Comments03/12/2016 #52 Praveen Raj Gullepalli#50 No man in his right senses can deny the fact that we are failing as a species, collectively, by always, consistently, invariably, unrelentingly biting the hand that feeds us, by cutting away the hands that rock our cradles, by slowly draining away the life blood from our very planet, love from our hearts, and hope from the minds of our children allowing them to be led by the illusions of the digital age. Exceptions never made the rule. Of course there is more to it. I apologise everyday. Every time I see a beggar with his hand stretched out. Every time I see a tree being cut to make way for a playground or a bypass road. Every time my rupee buys me less than what it bought me yesterday. Every time I see the cloud of smog enveloping the streets in the mornings. And there's lots more here too. But I fear we are eternal optimists (didn't someone say that the only real pessimist is a dead one? :) If not our civilisation, maybe the next? This age is called Kaliyuga in our ethos. The End of Ages. The decline of civilisation has been so well described that it is frightening. And it is happening as written. Nothing is sacred anymore. In the final equation, good will be outnumbered. Crucified million times over. It is just us. Just you, Just me. And we should treasure, nurture what good there is left around in the people around us. Regardless of who they are and where they might be. Now it is time for a Dylan song dear Sir! Don't think twice it's alright :)03/12/2016 #50 Gerald Hecht#48 @Praveen Raj Gullepalli I appreciate the sentiments...sadly; it is increasingly apparent that our species --our creation...was but a failed prototype. We should all show each other as much love and respect as we can...in the brief moment we, collectively, have left. Yes, we have already sowed the seeds of our collective extinction...yet, still, as of this moment,we can turn and apologize to us --for what we have done to us; how we have all finished all of us...thank you kindly my friend....for a final (and as always) good natured reminder;03/12/2016 #48 Praveen Raj Gullepalli#46 I stopped by and saw your comment on this buzz....sitting in a hotel room in Gauhati, in the middle of official travel across Rajasthan, Delhi and now Assam. Felt like pausing and connecting with you...after a fair bit! I ask myself - Why can't we just let the others beBee? And let em do their own thingy? On a Bingee! ;) Why exhaust ourselves on things that we do not or cannot relate to? And Gerry, you produce some terrific stuff and there are many who can understand and relate to you. If someone who pissed you off real bad lived next door, would you go call him out, call him names and then kinda Brianically, shoot him out of the equation? ;) Or would you just ignore, build a wall (like others intend to) and generally paint your own better place, build your won network, connected to those who mean well, understand and matter...and let the kids grow up? To each his/her own affinity bees! It is irresistible - that urge to be judgemental, critical, condescending...and most succumb to it, more often than not; At home or at work. But I have found out that peace and stresslessness dwell just beyond those feelings. ...and like Kate said to Pete - Don't give up...;) https://www.youtube.com/watch?v=VjEq-r2agqc03/12/2016 #47 Anonymous#45 @Gerald Hecht, I suggest you to read again my most personal and probably the most valuable post on LI titled: "I'll be Back, Innovation in Self Leadership"...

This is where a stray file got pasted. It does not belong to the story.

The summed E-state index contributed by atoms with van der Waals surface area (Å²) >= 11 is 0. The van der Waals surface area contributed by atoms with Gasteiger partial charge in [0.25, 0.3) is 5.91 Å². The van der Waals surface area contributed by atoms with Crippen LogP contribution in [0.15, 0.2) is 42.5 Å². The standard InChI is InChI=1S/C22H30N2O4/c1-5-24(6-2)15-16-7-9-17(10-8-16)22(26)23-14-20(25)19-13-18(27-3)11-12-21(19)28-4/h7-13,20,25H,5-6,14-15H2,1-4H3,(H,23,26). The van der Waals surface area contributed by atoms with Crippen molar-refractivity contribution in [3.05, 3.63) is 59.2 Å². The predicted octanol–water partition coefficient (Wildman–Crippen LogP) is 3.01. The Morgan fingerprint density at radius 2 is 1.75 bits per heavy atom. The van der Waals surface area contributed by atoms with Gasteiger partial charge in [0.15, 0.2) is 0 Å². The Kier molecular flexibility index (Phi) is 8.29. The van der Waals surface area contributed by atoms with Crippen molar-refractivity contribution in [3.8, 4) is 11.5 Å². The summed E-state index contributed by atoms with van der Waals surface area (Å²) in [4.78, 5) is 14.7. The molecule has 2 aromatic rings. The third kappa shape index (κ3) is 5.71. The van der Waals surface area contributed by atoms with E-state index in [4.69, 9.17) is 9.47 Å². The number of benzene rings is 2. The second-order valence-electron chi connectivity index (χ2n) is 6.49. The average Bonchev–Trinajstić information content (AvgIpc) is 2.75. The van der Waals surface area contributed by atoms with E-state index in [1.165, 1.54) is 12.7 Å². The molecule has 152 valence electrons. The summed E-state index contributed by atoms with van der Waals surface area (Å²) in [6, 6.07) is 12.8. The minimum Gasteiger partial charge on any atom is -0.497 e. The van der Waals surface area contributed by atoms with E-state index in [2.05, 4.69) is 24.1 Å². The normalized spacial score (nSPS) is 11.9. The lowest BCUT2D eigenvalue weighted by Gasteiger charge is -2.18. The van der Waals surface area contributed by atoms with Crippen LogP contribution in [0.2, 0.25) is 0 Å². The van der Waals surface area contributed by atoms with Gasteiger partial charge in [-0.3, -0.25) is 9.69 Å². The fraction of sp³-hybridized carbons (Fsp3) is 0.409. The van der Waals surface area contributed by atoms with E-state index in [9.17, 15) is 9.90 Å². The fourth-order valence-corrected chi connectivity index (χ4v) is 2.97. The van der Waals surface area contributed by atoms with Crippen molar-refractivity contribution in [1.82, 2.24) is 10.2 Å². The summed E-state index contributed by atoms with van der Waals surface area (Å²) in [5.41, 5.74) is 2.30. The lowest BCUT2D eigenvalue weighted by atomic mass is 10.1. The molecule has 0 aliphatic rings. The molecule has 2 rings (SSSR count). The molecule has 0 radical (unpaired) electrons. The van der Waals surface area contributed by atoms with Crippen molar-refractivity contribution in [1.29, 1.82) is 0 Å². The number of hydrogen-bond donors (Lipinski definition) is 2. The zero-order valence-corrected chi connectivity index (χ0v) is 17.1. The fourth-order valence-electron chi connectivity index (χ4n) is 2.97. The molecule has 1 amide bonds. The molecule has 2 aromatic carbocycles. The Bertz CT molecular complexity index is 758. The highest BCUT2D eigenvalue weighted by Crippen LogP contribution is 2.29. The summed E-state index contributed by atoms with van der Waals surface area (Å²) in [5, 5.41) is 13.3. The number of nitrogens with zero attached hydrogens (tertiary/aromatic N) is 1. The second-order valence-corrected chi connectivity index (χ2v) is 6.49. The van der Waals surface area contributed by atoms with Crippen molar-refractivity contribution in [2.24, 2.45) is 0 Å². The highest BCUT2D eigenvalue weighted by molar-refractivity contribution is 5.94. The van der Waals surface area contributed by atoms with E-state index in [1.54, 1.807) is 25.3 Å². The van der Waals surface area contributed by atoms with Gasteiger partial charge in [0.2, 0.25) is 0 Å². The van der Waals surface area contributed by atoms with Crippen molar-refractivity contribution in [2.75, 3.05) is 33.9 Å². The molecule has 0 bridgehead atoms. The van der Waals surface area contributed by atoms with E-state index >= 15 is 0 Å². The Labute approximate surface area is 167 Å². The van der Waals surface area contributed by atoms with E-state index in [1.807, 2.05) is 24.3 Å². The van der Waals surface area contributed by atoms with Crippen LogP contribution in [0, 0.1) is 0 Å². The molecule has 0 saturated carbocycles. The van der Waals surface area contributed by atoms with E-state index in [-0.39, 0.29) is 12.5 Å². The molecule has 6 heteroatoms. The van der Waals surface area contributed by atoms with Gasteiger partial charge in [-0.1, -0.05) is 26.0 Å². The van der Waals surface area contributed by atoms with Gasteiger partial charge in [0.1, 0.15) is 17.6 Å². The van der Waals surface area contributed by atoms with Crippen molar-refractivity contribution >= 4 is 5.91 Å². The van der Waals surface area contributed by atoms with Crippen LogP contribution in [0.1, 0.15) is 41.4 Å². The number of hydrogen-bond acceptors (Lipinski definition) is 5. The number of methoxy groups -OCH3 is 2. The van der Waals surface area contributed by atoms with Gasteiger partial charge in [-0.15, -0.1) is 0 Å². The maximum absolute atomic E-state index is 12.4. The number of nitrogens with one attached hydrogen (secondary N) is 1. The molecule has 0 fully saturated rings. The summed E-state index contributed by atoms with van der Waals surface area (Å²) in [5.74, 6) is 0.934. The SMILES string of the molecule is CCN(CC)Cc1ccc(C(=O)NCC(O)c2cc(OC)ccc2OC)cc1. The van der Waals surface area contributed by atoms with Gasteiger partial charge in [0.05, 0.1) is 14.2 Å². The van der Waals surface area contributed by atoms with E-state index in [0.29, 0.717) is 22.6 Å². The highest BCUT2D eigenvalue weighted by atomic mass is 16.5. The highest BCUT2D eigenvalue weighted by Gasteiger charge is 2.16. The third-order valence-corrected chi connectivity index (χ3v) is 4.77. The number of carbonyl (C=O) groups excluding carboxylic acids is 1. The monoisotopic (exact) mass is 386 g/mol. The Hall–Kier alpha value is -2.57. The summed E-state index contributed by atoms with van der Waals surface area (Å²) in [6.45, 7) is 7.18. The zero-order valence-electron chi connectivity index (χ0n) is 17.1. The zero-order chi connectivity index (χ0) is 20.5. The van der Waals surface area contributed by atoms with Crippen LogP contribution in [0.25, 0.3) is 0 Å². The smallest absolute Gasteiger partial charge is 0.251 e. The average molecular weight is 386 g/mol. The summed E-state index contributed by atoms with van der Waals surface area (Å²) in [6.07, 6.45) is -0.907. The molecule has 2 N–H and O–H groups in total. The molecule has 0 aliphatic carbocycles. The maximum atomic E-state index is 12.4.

"Any tendency towards unity and sublimity carries with it a certain degree of disturbance. We are our own conscience, if so discomfort is always transient in nature. When we are an authentic self-similar whole, only then a neutral equilibrium is possible." - from "I'll be Back, Innovation in Self Leadership", LI long-form post published on May 5, 2015
Only enigmatic time will reveal the results of each thought including this one.03/12/2016 #46 Gerald HechtLike this "Church of Rock and Roll guy"...seems to be the thing that people think is normal and therapeutic...for the life of me...I can't square that circle or circle that square or whatever...madness and complete stupidity is the normal "path to wholeness" ...and an exhausting effort to elucidate a "path to wholeness" is considered "crazy"...people seem to have the attention span if a flea...so a "teenage mutant fake ninjaflea with bandanna" is what saturates this platform...it doesn't matter to me anymore... I've exhausted all of my everything03/12/2016 #44 Anonymous#43 @Gerald Hecht, In the second part of the quote Meyrink suggests in a visionary way some possibilities concerning the influence of higher dimensions that are interwoven into three-dimensional perception of reality and which can not be perceived by normal senses, but which exist in accordance to string theory. The same goes for Insane and fractals, I guess :) We don't know much about mental illness.03/12/2016 #42 AnonymousThis goal can and must be attained in this life. But even if this does not happen, remember that he who has found the way once, always returns to this world with an internal maturity that enables him to continue his work. Man is firmly convinced that he is awake; in reality he is caught in a net of sleep and dreams which he has unconsciously woven himself." - Gustav Meyrink02/12/2016 #40 Mark AnthonyHey im watching a programme and there are young kids with swollen bellies due to parasite infection. This is due to washing and drinking from the same river they defecate and piss in. One child joined anti balaka to fight Seleka because his father was killed in front of him. That's not insane and there is no such thing as insane apart from in the criminal thingie world . Now that is serious shit
- 17/11/2016Today's column 11-17-16.How To Cope With a Panic Attack At Work According To Sciencewww.inc.com Anxiety disorders affect 40-million Americans and many of them have no idea what to do to get...